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I am inheriting a fairly large code base which unfortunately exhibits a lot of "bad habits". One of my largest personal pet peeves is declaring several variables in one expression like this:

int x, y, z;

personally, I prefer:

int x;
int y;
int z;

this allows me to easily adjust the types individually, and avoids issues with pointer types like this:

int *x, y, z; // whoops I meant to make y and z pointers too!

Also, I'd love to detect when a type whose size is bigger than sizeof(void*) is being passed by value.

There are other "style" issues I'd like to detect and correct as well, but these are the most annoying IMO. What are the best tools for this?

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Many good tools are mentioned below, but nothing can beat code review. –  Violet Giraffe Nov 3 '11 at 18:43

4 Answers 4

up vote 2 down vote accepted

One of the best tools I have used, for checking the style of C++ files is the KWStyle. However I am not quite sure if it supports all your requirements.

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I am accepting this answer. Even though I have settled on a slow but steady code review. This answer was most directly applicable to my question. –  Evan Teran Nov 10 '11 at 16:37

You may try cppcheck for static code analysis. This question and its answers provide more hints on tools for static code analysis.

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cppcheck is proving to be very good at finding basic common issues with the code, but definitely has less of a focus on style. –  Evan Teran Nov 10 '11 at 16:38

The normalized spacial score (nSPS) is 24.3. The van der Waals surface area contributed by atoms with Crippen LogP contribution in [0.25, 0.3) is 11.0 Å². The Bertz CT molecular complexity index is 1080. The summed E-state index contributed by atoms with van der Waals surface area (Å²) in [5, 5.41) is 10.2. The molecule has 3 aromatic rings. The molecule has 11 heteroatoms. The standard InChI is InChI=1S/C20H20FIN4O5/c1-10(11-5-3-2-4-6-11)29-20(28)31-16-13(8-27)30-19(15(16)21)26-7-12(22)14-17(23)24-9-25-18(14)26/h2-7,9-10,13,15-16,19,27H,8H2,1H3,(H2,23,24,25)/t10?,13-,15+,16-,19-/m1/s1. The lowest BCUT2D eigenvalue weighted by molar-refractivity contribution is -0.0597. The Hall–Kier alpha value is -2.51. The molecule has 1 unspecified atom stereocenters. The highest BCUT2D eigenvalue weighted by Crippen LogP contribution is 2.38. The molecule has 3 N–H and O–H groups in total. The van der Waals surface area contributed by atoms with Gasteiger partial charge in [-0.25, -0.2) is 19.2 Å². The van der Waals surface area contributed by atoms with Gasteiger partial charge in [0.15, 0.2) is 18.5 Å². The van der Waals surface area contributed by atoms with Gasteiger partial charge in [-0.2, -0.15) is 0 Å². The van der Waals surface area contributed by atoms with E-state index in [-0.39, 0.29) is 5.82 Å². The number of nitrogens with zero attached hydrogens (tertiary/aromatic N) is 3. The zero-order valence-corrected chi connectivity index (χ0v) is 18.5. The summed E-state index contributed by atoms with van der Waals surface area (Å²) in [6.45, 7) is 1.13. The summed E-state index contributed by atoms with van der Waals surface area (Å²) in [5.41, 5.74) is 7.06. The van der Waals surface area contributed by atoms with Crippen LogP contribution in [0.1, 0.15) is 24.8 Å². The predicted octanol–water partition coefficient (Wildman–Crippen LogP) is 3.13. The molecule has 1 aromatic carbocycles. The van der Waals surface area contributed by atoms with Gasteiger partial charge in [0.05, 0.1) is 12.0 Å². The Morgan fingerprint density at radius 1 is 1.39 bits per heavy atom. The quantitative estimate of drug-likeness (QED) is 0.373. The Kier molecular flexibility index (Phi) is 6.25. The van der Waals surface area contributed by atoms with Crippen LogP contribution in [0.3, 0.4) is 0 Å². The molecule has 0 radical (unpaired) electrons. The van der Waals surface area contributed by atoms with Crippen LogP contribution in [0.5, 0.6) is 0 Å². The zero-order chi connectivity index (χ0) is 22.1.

I use Artistic Style or astyle for formatting my codes of C++ and JAVA since about 2 Years.It can be customized in great detail.Probably there are many better ones now...

But Its Very useful to me.

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My feeling is that the style you want to use is specific to your needs. So you need to customize a tool to do the checks for you.

I believe that your example (assuming that your code base is large enough to make the effort worthwhile) is a very good case for compiler customization.

Recent (i.e. 4.6) versions of GCC can be extended thru plugins, and you can also extend GCC by customizing it using GCC MELT, which is a high-level domain specific language to ease the development of GCC extensions.

Of course, to extend GCC (either by coding plugins in C, or extensions in MELT) you do have to understand its internal representations (notably Gimple & Tree), which does take some work.

P.S. I am the main developer of GCC MELT.

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GCC MELT seems really cool, i'll definitely check it out at some point. if not for this project, certainly there is cool stuff I can do with it elsewhere! –  Evan Teran Nov 10 '11 at 16:37
Then please contact me, or the gcc-melt@googlegroups.com because MELT is really badly documented.... –  Basile Starynkevitch Nov 10 '11 at 16:39

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